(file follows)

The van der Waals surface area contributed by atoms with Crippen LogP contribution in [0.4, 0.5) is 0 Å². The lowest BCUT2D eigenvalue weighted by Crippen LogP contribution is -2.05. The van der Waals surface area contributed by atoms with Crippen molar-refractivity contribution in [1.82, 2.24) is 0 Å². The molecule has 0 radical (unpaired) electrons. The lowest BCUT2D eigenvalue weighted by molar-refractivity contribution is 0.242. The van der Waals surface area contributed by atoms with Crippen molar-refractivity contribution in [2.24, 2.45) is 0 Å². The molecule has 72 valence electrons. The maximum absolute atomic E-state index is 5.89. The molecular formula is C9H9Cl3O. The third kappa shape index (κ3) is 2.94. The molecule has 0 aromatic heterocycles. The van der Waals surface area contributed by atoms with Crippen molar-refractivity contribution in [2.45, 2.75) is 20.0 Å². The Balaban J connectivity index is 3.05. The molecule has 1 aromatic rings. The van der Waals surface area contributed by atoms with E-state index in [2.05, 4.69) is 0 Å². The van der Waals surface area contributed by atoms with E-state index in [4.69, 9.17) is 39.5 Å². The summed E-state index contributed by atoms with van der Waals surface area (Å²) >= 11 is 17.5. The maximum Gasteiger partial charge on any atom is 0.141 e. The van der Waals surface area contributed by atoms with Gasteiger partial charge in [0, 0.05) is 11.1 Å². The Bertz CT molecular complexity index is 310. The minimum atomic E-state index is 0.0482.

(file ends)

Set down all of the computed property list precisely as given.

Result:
The van der Waals surface area contributed by atoms with Crippen LogP contribution in [0.4, 0.5) is 0 Å². The lowest BCUT2D eigenvalue weighted by Crippen LogP contribution is -2.05. The van der Waals surface area contributed by atoms with Crippen molar-refractivity contribution in [1.82, 2.24) is 0 Å². The molecule has 0 radical (unpaired) electrons. The lowest BCUT2D eigenvalue weighted by molar-refractivity contribution is 0.242. The van der Waals surface area contributed by atoms with Crippen molar-refractivity contribution in [2.24, 2.45) is 0 Å². The molecule has 72 valence electrons. The maximum absolute atomic E-state index is 5.89. The molecular formula is C9H9Cl3O. The third kappa shape index (κ3) is 2.94. The molecule has 0 aromatic heterocycles. The van der Waals surface area contributed by atoms with Crippen molar-refractivity contribution in [2.45, 2.75) is 20.0 Å². The Balaban J connectivity index is 3.05. The molecule has 1 aromatic rings. The van der Waals surface area contributed by atoms with E-state index in [2.05, 4.69) is 0 Å². The van der Waals surface area contributed by atoms with E-state index in [4.69, 9.17) is 39.5 Å². The summed E-state index contributed by atoms with van der Waals surface area (Å²) >= 11 is 17.5. The maximum Gasteiger partial charge on any atom is 0.141 e. The van der Waals surface area contributed by atoms with Gasteiger partial charge in [0, 0.05) is 11.1 Å². The Bertz CT molecular complexity index is 310. The minimum atomic E-state index is 0.0482.